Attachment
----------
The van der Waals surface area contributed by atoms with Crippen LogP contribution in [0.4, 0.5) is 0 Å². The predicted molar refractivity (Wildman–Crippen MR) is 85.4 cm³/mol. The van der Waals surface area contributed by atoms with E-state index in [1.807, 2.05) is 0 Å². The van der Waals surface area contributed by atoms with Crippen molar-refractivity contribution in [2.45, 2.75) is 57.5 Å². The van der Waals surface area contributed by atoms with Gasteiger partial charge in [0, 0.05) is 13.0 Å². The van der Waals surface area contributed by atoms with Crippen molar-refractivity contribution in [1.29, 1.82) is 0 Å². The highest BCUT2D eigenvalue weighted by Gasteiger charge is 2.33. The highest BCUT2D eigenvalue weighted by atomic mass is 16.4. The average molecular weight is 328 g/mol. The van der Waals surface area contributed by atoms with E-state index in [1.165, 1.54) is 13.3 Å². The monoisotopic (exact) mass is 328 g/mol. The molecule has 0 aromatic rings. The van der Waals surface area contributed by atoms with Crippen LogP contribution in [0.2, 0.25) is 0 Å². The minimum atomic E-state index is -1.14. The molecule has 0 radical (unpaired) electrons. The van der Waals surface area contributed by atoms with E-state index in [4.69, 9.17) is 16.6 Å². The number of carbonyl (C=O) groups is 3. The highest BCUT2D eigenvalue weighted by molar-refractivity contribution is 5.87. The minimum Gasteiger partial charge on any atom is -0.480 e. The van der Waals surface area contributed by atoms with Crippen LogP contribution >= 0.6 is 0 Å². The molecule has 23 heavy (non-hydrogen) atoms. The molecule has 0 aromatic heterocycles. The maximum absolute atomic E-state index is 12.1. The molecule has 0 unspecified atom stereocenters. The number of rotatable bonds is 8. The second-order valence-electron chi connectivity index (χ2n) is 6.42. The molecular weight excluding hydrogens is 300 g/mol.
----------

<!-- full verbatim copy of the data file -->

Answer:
The van der Waals surface area contributed by atoms with Crippen LogP contribution in [0.4, 0.5) is 0 Å². The predicted molar refractivity (Wildman–Crippen MR) is 85.4 cm³/mol. The van der Waals surface area contributed by atoms with E-state index in [1.807, 2.05) is 0 Å². The van der Waals surface area contributed by atoms with Crippen molar-refractivity contribution in [2.45, 2.75) is 57.5 Å². The van der Waals surface area contributed by atoms with Gasteiger partial charge in [0, 0.05) is 13.0 Å². The van der Waals surface area contributed by atoms with Crippen molar-refractivity contribution in [1.29, 1.82) is 0 Å². The highest BCUT2D eigenvalue weighted by Gasteiger charge is 2.33. The highest BCUT2D eigenvalue weighted by atomic mass is 16.4. The average molecular weight is 328 g/mol. The van der Waals surface area contributed by atoms with E-state index in [1.165, 1.54) is 13.3 Å². The monoisotopic (exact) mass is 328 g/mol. The molecule has 0 aromatic rings. The van der Waals surface area contributed by atoms with Crippen LogP contribution in [0.2, 0.25) is 0 Å². The minimum atomic E-state index is -1.14. The molecule has 0 radical (unpaired) electrons. The van der Waals surface area contributed by atoms with E-state index in [4.69, 9.17) is 16.6 Å². The number of carbonyl (C=O) groups is 3. The highest BCUT2D eigenvalue weighted by molar-refractivity contribution is 5.87. The minimum Gasteiger partial charge on any atom is -0.480 e. The van der Waals surface area contributed by atoms with Crippen LogP contribution >= 0.6 is 0 Å². The molecule has 23 heavy (non-hydrogen) atoms. The molecule has 0 aromatic heterocycles. The maximum absolute atomic E-state index is 12.1. The molecule has 0 unspecified atom stereocenters. The number of rotatable bonds is 8. The second-order valence-electron chi connectivity index (χ2n) is 6.42. The molecular weight excluding hydrogens is 300 g/mol.